The Mets finished April ahead of even the most optimistic Met fans’ hopes. I should know; I’m one of them. 13-10 is a damn sight better than the 11-16 of last year, and those of us with longer memories will recall that they had to scramble to achieve even that wretched mark — the 2011 Mets stumbled out of the chute 5-13. As has been noted, there is a far different feel around the ol’ Citi. The fumigation process that started with the hiring of Terry Collins for the manager’s seat is starting to bear fruit on the field. Where there had been a distinct lack of leadership in the clubhouse, there has been a noticeable reversal in that area. Where the scribes would automatically beeline to David Wright’s locker for some barely audible whispers about the latest loss or the freshest controversy, they now have a veritable smorgasbord of quotable, affable, mostly jovial players from whom to choose. It’s better than a new paint job, or some pictures on the wall.
The fact that the average age of the team has dropped from 30.7 in 2007 to 26.8 this year speaks volumes about the Alderson approach vs. Minaya’s machinations. With little spending money to work with, the Mets’ GM has had little choice but to rely on the products of the much maligned farm system to field even a semi-competitive team. The desperation has so far paid more dividends than most could imagine. Starting with the surge of Kirk Nieuwenhuis immediately after his callup, one by one the Kiddie Corps has brought their own brand of excitement to the fore. Ruben Tejada has run rings around his predecessor – who, let’s be honest, gave us no rings for all his marvelous gifts. Josh Thole has rewarded the faith that Minaya, Alderson and Collins placed in him, at least on the offensive side. Daniel Murphy – almost a sage, seeing as he’s been here since 2008 – has done nothing but hit and stay healthy, which is what we all wanted at the beginning of March. Jonathon Niese and Dillon Gee have become staunch pillars of a better-than-decent pitching staff. There has even been patience shown for the slow starts of Lucas Duda and Ike Davis, allowing them play their way out of their respective slumps rather than being yanked onto the bench with a panicky jerk.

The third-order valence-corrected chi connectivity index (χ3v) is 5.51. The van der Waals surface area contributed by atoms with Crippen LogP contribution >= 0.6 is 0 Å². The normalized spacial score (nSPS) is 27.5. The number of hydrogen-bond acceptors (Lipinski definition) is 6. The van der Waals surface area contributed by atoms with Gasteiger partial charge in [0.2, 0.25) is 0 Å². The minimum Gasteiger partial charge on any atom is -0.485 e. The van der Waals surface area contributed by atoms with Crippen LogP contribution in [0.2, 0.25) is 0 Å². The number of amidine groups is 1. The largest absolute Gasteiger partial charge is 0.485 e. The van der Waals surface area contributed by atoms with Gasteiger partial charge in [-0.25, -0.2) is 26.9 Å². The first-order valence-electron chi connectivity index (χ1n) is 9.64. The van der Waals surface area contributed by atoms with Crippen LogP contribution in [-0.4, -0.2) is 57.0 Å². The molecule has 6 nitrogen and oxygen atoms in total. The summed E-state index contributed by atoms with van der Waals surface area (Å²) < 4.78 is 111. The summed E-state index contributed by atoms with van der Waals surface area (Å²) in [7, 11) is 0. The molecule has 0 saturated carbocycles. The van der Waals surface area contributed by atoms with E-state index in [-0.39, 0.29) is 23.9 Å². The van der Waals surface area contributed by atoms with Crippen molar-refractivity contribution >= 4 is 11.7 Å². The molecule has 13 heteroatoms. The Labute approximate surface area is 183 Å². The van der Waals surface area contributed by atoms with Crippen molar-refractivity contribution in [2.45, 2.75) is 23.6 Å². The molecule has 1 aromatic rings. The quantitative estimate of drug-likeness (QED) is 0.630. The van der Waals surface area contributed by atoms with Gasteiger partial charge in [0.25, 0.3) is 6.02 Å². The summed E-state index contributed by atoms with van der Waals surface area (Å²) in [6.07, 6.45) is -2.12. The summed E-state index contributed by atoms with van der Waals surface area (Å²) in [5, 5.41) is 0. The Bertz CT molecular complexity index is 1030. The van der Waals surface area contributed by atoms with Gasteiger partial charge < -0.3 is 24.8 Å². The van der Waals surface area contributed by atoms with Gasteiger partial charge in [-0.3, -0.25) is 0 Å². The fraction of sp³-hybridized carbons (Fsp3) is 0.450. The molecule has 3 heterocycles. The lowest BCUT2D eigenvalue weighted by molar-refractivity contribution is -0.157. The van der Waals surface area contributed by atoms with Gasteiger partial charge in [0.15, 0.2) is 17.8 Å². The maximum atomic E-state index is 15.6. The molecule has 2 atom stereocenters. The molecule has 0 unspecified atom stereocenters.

Do I expect this run to continue? Not really, seeing as all young players have growing pains. There’ll probably be some grumbling when Jason Bay returns from his injury and somebody has to go to the pine. Don’t forget, the jackals from the MSM are always hanging around, waiting for the seemingly inevitable meltdown. Except that with this group, the meltdown doesn’t seem so inevitable. There is a definite “stand-up” quality to these guys. If they stink one day, not one of them is afraid to say so. I wasn’t there, but I doubt there was anyone hanging out on the trainers’ room or the off-limits-to-the-press players’ lounge after the disaster that was Friday night (4/27). And speaking of which, hasn’t it been great how they bounced back from that to take the next two from the Rockies and very nearly came all the way back against the Astros on Monday? This group is very rarely out of a game early – another attribute of youth. They come back, simply because they say they will.
This could turn out to be one of the funnest seasons of all.
Follow me on Twitter @CharlieHangley